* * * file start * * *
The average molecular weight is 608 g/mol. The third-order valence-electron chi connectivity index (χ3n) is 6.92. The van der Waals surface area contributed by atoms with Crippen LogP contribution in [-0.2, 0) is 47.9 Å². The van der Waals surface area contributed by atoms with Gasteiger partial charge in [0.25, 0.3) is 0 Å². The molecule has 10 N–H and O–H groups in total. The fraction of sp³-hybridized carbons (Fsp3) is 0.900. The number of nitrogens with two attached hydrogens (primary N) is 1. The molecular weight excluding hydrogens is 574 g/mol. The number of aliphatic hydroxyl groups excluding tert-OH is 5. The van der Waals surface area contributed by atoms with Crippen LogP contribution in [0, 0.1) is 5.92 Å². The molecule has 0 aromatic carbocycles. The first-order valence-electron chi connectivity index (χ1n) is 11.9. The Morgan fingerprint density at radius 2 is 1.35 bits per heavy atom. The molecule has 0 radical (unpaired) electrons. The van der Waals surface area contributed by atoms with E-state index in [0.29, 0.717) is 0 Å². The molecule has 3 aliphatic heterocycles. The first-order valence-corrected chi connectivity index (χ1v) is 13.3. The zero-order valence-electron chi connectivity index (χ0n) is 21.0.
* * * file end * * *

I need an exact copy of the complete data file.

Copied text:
The average molecular weight is 608 g/mol. The third-order valence-electron chi connectivity index (χ3n) is 6.92. The van der Waals surface area contributed by atoms with Crippen LogP contribution in [-0.2, 0) is 47.9 Å². The van der Waals surface area contributed by atoms with Gasteiger partial charge in [0.25, 0.3) is 0 Å². The molecule has 10 N–H and O–H groups in total. The fraction of sp³-hybridized carbons (Fsp3) is 0.900. The number of nitrogens with two attached hydrogens (primary N) is 1. The molecular weight excluding hydrogens is 574 g/mol. The number of aliphatic hydroxyl groups excluding tert-OH is 5. The van der Waals surface area contributed by atoms with Crippen LogP contribution in [0, 0.1) is 5.92 Å². The molecule has 0 aromatic carbocycles. The first-order valence-electron chi connectivity index (χ1n) is 11.9. The Morgan fingerprint density at radius 2 is 1.35 bits per heavy atom. The molecule has 0 radical (unpaired) electrons. The van der Waals surface area contributed by atoms with E-state index in [0.29, 0.717) is 0 Å². The molecule has 3 aliphatic heterocycles. The first-order valence-corrected chi connectivity index (χ1v) is 13.3. The zero-order valence-electron chi connectivity index (χ0n) is 21.0.